Ukraine country report - February, 2024

February 2, 2024

Ukraine's economy grew 5% in 2023, far better than anyone expected, following a substantial decline of 28.8% in 2022, according to Yulia Svyrydenko, the First Deputy Prime Minister and Minister of Economy.

This resurgence was described as "recovery growth," with the National Bank providing a slightly more optimistic estimation of a 5.5% GDP growth for the same period.

The NBU provided a comprehensive summary of the war's devastating impact on the nation's economy, highlighting a 30% contraction in GDP attributable to the Russian Federation's full-scale invasion. Ukraine also witnessed a significant migration crisis, with many Ukrainians forced to flee, exacerbating inflationary pressures.

Andriy Pishnyi, the head of NBU, underscored the critical reliance on international financial assistance due to the dire economic straits precipitated by the loss of a third of the country's GDP and 20% of its territory.

Looking ahead to 2024, the Ukrainian government has projected a 4.6% GDP growth, accompanied by substantial increases in investment and trade. Notably, the defence sector emerged as a pivotal driver of economic activity in 2023, contributing significantly to the overall economic performance.

Despite the positive growth trajectory, Ukraine's export sector faced challenges in 2023, with a marked decrease in the value of exports, which is anticipated to impact economic activity and potentially elevate unemployment levels in 2024. The industrial sector, in particular, is bracing for a downturn, with many enterprises forecasting adverse economic outcomes due to logistical challenges and rising operational costs.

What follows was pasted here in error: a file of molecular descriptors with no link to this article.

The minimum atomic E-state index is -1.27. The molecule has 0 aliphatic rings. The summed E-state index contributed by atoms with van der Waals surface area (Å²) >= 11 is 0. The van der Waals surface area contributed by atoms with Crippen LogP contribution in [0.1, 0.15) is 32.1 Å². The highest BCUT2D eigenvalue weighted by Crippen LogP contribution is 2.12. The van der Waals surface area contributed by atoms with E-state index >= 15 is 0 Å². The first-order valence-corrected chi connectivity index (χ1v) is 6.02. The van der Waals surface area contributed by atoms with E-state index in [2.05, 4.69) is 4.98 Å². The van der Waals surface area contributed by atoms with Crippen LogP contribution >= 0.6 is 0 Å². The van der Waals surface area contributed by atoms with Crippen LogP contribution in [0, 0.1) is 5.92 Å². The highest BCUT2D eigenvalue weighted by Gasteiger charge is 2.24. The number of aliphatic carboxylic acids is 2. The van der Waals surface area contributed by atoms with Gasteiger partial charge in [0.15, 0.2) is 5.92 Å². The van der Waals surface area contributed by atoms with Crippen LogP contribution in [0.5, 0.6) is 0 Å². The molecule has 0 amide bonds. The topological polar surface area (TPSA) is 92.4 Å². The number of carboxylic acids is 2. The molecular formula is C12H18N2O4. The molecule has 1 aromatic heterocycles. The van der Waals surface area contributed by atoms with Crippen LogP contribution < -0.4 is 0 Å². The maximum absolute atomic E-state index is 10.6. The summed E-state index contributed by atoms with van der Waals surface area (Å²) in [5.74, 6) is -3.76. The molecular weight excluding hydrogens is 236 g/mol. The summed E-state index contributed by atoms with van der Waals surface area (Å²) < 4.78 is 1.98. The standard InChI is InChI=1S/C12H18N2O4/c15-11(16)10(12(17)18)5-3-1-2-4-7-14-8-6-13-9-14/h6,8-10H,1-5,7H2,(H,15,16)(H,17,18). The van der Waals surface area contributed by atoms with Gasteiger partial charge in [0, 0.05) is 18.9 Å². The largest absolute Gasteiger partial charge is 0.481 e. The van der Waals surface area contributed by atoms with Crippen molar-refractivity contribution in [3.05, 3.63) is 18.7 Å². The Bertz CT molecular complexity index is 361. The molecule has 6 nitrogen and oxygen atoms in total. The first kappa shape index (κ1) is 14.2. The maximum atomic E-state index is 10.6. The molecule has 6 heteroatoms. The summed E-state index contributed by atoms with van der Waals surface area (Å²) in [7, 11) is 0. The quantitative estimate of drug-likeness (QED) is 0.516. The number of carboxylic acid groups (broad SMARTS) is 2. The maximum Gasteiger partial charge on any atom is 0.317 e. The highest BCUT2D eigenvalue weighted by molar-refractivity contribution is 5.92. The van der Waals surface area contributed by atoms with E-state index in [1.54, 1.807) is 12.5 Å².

The World Bank's outlook suggests that active hostilities will persist into 2024, with expectations of a modest recovery in exports and investment in the subsequent year, contingent upon a stabilisation of the geopolitical landscape. However, the bank also highlighted that the regional growth rates would likely remain subdued compared to pre-pandemic levels.

Amid these economic challenges, the banking sector has seen a surge in non-performing loans (NPLs), primarily due to the war's direct impact on businesses and the broader economic downturn. This trend has also adversely affected the capitalisation of agricultural companies, with a significant decline reported in the last quarter of 2023.

And Ukraine remains plagued by corruption with a fresh scandal breaking out in January where senior members of the Defence Ministry were accused of a $40mn artillery shell procurement scam. Ukraine has a corruption problem that it needs to solve if it is to attract the hundreds of billions of dollars of private sector money needed to rebuild the country.

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